Periodicals; Mormons; Religious thought; Philosophy and religion
Independent national quarterly established to express Mormon culture and examine the relevance of religion to secular life. It is edited by Mormons who wish to bring their faith into dialogue with human experience as a whole and to foster artistic and scholarly achievement based on their cultural heritage. The journal encourages a variety of viewpoints; although every effort is made to insure accurate scholarship and responsible judgment, the views expressed are those of the individual authors and are not necessarily those of the Mormon Church or of the editors.
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Dialogue: Vol 35 No 3
Martin Harris: The Kirtland Years, 1831-1870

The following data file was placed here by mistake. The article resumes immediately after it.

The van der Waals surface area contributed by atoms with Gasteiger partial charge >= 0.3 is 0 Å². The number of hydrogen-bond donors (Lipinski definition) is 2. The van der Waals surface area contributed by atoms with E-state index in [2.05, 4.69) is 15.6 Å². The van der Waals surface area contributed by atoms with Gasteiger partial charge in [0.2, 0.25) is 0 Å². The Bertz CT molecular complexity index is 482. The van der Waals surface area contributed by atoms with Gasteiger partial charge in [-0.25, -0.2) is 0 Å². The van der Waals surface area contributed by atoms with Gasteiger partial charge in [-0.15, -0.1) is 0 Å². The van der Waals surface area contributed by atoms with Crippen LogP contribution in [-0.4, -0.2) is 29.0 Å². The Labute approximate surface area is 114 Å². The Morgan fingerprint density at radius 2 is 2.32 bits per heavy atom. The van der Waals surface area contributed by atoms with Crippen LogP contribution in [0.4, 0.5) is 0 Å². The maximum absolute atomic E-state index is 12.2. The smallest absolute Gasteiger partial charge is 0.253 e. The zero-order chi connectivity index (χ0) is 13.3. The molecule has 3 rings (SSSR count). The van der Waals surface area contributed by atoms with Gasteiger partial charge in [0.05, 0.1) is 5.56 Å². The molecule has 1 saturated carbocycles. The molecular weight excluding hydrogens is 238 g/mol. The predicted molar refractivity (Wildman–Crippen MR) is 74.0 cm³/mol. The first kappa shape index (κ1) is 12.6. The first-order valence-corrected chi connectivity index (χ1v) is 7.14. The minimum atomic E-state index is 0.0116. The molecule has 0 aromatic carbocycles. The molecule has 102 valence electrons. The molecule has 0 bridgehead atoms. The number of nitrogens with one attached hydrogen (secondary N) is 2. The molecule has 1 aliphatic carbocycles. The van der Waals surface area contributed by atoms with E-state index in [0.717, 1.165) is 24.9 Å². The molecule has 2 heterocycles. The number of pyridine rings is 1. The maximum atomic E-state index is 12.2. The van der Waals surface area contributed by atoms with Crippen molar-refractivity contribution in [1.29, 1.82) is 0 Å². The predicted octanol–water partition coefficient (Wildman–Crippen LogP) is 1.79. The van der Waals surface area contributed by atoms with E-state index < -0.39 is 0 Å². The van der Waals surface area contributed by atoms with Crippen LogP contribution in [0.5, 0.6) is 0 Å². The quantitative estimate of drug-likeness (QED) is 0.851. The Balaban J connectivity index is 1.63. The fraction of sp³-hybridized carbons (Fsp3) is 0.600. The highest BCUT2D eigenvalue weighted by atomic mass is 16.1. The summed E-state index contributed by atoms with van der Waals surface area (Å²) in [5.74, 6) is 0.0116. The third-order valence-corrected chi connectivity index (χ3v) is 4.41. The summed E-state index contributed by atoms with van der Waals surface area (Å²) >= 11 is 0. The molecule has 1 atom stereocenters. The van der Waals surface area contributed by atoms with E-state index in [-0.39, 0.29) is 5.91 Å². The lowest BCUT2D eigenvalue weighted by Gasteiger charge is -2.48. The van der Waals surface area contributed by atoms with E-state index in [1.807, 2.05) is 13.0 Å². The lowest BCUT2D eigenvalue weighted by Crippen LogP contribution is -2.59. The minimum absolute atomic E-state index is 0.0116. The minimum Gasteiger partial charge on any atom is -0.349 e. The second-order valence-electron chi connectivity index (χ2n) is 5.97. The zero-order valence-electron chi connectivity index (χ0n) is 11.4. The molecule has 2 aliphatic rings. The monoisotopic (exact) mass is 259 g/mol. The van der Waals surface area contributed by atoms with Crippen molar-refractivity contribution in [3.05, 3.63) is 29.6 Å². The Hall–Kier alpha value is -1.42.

Martin Harris: The Kirtland Years, 18314870 H. Michael Marquardt Martin Harris is known for being a Book of Mormon scribe, witness, and financier. However, little is known about his activities while living in Kirtland, Ohio, for over thirty-five years. This article will present what is known about Harris during the Kirtland years. Included will be his relationship to other Restoration churches under the leadership of James J. Strang (including Harris's mission to England), William E. McLellin, and so forth. A brief background of Harris's life in New York will also be given to help understand his place in the early life of the church. New York Seeker Martin Harris was born on 18 May 1783 at Eastown, New York. He was a well-established farmer of Palmyra, Ontario (later Wayne) County, New York. At the age of twenty-six, Harris married his cousin Lucy; he was nine years her senior. They had a family of four known children. He became a close associate of Joseph Smith, Jr., whom he assisted financially, and he acted as a scribe to Smith.1 He also financed the publication of the Book of Mormon by mortgaging his farm. As an early convert of Mormonism, he was received into fellowship by baptism on the day the church was organized. Due to the time and resources spent on his new religion, Harris became partially separated from his wife, Lucy. Orsamus Turner, a printer in New York, described Harris thusly: Martin Harris, was a farmer of Palmyra, the owner of a good farm, and an honest worthy citizen; but especially given to religious enthusiasm, new creeds, the more extravagant the better; a monomaniac, in fact.2 1. See Ronald W. Walker, "Martin Harris: Mormonism's Early Convert," Dialogue 19, no. 4 (Winter 1986): 29-43. 2. O[rasmus] Turner, History of the Pioneer Settlement of Phelps and Gorham's Purchase (Rochester, N. Y.: William Ailing, 1851), 215.